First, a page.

By C. Cordner
This booklet exhibits how our ethical options are nourished by way of awe, reverence, and numerous different types of love. those methods of encountering the realm and different humans tell our experience of fine and evil, of justice and injustice, of legal responsibility, of constancy and betrayal, and of many virtues and vices. In methods ethical philosophy often misses, this ebook exhibits ethical figuring out is broadened and deepened by means of what's disclosed basically in those types of come across.
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Additional resources for Ethical Encounter: The Depth of Moral Meaning (Swansea Studies in Philosophy)
Or it might summon the non-Kantian thought that the (for example) compassionate person acts wholly selflessly. None of these is Aristotle’s idea. If Aristotle would agree with (say) Kant that the pursuit of money and the avoidance of punishment, for example, are ends external to virtue, there are some things which for Aristotle are unproblematically integral to virtue, but whose moral status for us moderns is at least ambiguous. These include a proper regard for honour and esteem from one’s peers, the desire to avoid shame, and a proud valuing of oneself as a person who has succeeded in constituting himself as virtuous.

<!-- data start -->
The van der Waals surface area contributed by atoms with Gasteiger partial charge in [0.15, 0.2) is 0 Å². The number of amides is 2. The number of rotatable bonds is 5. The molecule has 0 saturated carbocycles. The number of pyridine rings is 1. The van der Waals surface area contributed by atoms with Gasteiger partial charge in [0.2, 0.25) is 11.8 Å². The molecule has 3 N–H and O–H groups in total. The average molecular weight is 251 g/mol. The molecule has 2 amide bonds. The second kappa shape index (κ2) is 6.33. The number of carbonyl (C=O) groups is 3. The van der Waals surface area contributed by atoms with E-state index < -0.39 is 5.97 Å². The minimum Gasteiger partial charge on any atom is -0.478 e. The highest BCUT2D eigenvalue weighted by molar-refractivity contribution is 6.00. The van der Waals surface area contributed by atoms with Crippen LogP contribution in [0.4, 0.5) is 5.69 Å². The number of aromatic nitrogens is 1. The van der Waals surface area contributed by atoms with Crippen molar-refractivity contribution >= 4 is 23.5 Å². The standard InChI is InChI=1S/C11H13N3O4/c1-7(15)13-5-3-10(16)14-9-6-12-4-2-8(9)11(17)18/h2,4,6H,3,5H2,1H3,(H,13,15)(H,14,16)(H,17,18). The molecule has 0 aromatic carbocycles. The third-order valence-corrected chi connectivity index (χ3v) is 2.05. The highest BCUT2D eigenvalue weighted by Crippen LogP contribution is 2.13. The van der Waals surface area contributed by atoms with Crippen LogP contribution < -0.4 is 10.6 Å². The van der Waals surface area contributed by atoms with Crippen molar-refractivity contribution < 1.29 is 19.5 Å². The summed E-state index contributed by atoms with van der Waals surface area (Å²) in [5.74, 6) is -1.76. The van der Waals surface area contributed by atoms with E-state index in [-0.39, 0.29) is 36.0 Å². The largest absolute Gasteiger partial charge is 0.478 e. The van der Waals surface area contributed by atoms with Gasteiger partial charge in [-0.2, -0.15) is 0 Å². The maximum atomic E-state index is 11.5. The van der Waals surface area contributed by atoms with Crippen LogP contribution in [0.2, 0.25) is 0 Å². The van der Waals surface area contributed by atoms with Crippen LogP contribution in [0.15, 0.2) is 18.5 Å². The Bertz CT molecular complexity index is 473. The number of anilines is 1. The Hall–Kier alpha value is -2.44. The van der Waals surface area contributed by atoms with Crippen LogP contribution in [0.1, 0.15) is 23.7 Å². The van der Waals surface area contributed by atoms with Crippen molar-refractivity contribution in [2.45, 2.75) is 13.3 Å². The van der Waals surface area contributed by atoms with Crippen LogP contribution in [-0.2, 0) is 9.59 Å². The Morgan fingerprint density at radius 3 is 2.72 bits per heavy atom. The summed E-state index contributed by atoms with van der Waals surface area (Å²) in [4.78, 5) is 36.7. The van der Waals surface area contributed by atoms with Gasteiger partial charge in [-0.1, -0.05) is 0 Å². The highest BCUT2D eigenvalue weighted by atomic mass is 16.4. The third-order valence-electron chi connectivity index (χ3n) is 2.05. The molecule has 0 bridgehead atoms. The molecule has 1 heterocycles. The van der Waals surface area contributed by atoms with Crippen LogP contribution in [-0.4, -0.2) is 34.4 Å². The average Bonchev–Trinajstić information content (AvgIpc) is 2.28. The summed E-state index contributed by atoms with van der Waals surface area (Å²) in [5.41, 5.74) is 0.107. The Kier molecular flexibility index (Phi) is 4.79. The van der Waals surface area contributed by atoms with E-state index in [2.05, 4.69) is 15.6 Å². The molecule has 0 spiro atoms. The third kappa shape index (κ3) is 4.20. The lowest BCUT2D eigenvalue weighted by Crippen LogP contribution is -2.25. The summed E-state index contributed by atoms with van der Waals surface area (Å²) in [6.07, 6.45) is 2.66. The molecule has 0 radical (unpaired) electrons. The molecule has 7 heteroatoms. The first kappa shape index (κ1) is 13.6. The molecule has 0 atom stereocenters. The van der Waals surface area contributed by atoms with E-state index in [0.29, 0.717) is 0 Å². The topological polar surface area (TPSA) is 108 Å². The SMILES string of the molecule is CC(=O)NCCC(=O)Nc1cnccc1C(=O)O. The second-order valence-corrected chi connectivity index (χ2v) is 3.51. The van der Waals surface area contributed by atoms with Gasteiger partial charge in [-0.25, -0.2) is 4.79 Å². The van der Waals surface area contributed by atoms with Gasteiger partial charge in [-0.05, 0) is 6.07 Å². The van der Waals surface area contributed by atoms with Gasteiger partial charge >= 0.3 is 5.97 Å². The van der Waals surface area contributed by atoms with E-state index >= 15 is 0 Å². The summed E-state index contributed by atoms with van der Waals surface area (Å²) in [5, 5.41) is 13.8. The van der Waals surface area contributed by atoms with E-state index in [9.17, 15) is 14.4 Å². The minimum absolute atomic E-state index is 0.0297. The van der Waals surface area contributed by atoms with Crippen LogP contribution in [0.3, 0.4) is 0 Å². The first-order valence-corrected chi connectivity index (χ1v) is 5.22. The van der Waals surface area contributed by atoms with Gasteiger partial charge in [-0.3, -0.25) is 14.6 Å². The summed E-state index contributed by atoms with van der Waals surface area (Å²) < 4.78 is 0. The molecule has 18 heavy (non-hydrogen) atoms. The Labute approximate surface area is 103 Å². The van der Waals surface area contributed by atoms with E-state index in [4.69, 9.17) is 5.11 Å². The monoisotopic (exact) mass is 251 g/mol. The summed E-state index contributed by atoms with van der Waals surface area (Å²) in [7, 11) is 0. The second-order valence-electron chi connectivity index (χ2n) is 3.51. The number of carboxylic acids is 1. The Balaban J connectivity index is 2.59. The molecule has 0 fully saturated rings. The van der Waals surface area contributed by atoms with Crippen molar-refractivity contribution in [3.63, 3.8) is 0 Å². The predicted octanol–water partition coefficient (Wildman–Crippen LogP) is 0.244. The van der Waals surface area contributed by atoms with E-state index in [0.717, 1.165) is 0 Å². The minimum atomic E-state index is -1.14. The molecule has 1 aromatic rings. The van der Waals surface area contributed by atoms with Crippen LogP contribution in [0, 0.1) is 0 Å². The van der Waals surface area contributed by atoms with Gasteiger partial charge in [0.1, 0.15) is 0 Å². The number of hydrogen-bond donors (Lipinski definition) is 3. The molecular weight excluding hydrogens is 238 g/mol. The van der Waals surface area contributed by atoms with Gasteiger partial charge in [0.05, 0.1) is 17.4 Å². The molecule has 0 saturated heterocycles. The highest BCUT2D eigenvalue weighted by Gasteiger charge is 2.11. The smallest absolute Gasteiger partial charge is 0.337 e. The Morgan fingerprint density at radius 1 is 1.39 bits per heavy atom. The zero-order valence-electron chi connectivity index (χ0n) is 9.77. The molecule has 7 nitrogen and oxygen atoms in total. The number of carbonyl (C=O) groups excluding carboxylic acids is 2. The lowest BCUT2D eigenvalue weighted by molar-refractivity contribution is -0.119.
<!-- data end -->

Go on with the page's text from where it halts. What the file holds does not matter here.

But this conclusion would be at odds with Aristotle’s discussion of megalopsychia, and also with much that he says about other virtues, most notably courage. Moreover, the tempting conclusion does not follow from either of the above-mentioned thoughts about honour. 12 As Howard Curzer points out,13 this does not mean that the megalopsychos is unduly preoccupied with honour. The point is rather that honour initially enters the picture of megalopsychia as the particular subject matter of that virtue.
The conception Aristotle’s courageous man has of what he is doing makes essential reference to the appearing of his activity before the eyes of his peers. ’ Rather, the deed’s shamefulness is a fundamental mode of its viciousness, and his sense of its shamefulness includes a sense of how it appears to his peers. ’) Essential to the thought of the deed’s failure in virtue, then, is the awareness of it as contemptible in the eyes of his peers. The concepts of the ignoble and the disgraceful share this structure, as do the concepts of the noble and the honourable.